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***BLOG TOUR*** Her Last Move by John Marrs

DS Becca Vincent is struggling to juggle her work and personal life but has just landed the biggest case of her career. A serial killer is stalking the streets of London, each kill becoming more hideous than the last. Working alongside facial recognition expert, Joe Russell, the killer always seems to be one step ahead of them. Could he have someone on the inside working for him? Will Becca and Joe manage to catch him before he completes his mission and eliminates each of the people on his list?

I am going to start by saying how much I enjoyed this book and the way it was written. By having two protagonists instead of the usual one main character, we get to see the investigation from different branches of the police force. Becca, a no-nonsense detective was a complete contrast to Joe who, in the course of his work, was thorough and methodical due to his role as a facial recognition expert. I enjoyed how the relationship between Becca and Joe changed and how, although she was originally sceptical of his work, she began to see its value as the case progressed.

The case itself is a fascinating one and is more of a ‘whydunit’ than a ‘whodunit’. The first murder seems almost casual when we see how the killer escalates his crimes, each killing being more grisly than the last. It is apparent quite early on that the victims are connected in some way but we do not know how. This culminates in a huge twist that I definitely did not see coming! It’s not often that an author completely wrong foots me but John Marrs certainly did in Her Last Move. I was so taken aback that I had to go back and re-read a whole section to make sure that I had read it correctly!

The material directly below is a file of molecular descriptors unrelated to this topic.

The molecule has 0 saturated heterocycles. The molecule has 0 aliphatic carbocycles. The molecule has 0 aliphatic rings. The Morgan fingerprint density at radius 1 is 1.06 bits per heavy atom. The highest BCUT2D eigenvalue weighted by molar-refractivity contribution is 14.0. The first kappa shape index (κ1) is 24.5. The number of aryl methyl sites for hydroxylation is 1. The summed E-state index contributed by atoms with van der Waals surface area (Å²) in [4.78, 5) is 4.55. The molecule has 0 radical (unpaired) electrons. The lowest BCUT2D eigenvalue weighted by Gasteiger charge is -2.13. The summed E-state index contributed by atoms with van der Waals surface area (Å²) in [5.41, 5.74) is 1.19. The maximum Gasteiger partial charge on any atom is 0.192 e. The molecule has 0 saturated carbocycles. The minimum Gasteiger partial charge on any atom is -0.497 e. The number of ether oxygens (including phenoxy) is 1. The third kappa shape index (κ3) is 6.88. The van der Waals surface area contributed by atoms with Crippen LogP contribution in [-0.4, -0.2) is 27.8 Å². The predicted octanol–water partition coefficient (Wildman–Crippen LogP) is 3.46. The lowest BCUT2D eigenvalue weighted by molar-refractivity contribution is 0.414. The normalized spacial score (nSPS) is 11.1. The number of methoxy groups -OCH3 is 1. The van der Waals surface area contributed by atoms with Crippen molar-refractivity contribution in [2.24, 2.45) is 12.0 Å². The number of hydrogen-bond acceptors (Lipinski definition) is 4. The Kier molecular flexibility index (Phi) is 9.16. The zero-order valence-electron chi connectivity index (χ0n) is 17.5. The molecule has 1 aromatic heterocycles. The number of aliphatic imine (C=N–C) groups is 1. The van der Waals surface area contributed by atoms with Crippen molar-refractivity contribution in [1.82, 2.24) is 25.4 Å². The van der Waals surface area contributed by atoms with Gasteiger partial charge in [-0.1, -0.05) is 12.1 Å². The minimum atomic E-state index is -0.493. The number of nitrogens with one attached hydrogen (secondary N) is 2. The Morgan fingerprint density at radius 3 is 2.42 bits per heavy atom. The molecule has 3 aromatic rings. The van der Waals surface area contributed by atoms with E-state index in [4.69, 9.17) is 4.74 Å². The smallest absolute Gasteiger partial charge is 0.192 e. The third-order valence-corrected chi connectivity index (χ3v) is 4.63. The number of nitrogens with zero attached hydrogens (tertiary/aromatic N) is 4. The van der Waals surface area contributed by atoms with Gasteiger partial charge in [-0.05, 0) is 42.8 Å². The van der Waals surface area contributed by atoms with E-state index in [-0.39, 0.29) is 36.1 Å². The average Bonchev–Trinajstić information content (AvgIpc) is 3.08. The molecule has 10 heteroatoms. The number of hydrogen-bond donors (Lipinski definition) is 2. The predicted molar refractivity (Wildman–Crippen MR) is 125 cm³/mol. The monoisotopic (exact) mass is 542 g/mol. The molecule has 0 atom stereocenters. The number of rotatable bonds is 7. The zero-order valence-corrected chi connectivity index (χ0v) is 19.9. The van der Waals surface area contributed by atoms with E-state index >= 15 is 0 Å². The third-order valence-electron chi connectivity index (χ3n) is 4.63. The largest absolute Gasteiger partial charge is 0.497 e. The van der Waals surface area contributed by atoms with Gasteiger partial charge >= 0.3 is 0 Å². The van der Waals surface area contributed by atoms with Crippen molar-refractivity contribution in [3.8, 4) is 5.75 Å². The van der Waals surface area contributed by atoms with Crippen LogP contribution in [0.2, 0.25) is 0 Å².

In addition to the main storyline, there are subplots featuring the two main characters. I particularly enjoyed Joe’s backstory and, yet again, was thrown by how this ended. Joe was probably my favourite character and I felt great sympathy towards him as he battled with his past but also as he tried to come to terms with what was inevitably going to happen in his professional life.

Her Last Move is a thoroughly entertaining read that kept my attention right until the final page. This is the first book by John Marrs that I have read but it will definitely not be the last.

With thanks to Thomas & Mercer and Net Galley for my ARC and also to Emma Welton for organising the blog tour.

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Letters from the Dead by Steve Robinson

When Jefferson Tayte is tasked to find the identity of his client’s long lost 4x great-grandfather, the genealogist finds himself drawn into the search for a ruby that has been missing for generations. What is already a challenging case takes a murderous turn when others with knowledge of the ruby suddenly start turning up dead. With letters from 150 years ago being left for Tayte after each murder, each providing more information about a horrendous event in the past, can he solve his client’s mystery before he, too, suffers the same fate?

For some years I have been a fan of Steve Robinson’s Jefferson Tayte books, and I look forward to each one with great anticipation. Once again, the author has managed to produce a tense story that will appeal to fans of mystery, historical and genealogical fiction and has definitely become one of my favourite Tayte novels.